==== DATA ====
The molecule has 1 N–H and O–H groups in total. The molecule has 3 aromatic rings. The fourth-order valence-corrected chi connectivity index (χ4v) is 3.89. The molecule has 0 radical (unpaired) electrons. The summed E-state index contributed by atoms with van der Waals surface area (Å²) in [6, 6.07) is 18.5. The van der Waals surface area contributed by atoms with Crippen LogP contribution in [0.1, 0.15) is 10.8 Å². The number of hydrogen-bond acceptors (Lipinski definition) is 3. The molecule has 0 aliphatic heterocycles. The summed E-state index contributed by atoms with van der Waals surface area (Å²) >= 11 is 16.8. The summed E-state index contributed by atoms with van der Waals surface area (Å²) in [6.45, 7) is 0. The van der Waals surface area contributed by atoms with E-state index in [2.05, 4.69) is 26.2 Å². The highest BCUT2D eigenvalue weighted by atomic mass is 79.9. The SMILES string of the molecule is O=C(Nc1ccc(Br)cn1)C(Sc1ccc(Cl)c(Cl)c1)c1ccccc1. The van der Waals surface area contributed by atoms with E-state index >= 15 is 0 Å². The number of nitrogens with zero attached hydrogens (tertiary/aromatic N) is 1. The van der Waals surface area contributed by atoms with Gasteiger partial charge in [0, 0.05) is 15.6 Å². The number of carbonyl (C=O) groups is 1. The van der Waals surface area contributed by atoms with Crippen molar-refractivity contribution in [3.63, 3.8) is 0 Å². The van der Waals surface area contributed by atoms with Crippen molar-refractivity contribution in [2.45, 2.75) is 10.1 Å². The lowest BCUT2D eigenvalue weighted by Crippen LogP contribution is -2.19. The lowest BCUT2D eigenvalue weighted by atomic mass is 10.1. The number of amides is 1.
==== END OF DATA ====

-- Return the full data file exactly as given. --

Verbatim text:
The molecule has 1 N–H and O–H groups in total. The molecule has 3 aromatic rings. The fourth-order valence-corrected chi connectivity index (χ4v) is 3.89. The molecule has 0 radical (unpaired) electrons. The summed E-state index contributed by atoms with van der Waals surface area (Å²) in [6, 6.07) is 18.5. The van der Waals surface area contributed by atoms with Crippen LogP contribution in [0.1, 0.15) is 10.8 Å². The number of hydrogen-bond acceptors (Lipinski definition) is 3. The molecule has 0 aliphatic heterocycles. The summed E-state index contributed by atoms with van der Waals surface area (Å²) >= 11 is 16.8. The summed E-state index contributed by atoms with van der Waals surface area (Å²) in [6.45, 7) is 0. The van der Waals surface area contributed by atoms with E-state index in [2.05, 4.69) is 26.2 Å². The highest BCUT2D eigenvalue weighted by atomic mass is 79.9. The SMILES string of the molecule is O=C(Nc1ccc(Br)cn1)C(Sc1ccc(Cl)c(Cl)c1)c1ccccc1. The van der Waals surface area contributed by atoms with E-state index >= 15 is 0 Å². The number of nitrogens with zero attached hydrogens (tertiary/aromatic N) is 1. The van der Waals surface area contributed by atoms with Gasteiger partial charge in [0, 0.05) is 15.6 Å². The number of carbonyl (C=O) groups is 1. The van der Waals surface area contributed by atoms with Crippen molar-refractivity contribution in [3.63, 3.8) is 0 Å². The van der Waals surface area contributed by atoms with Crippen molar-refractivity contribution in [2.45, 2.75) is 10.1 Å². The lowest BCUT2D eigenvalue weighted by Crippen LogP contribution is -2.19. The lowest BCUT2D eigenvalue weighted by atomic mass is 10.1. The number of amides is 1.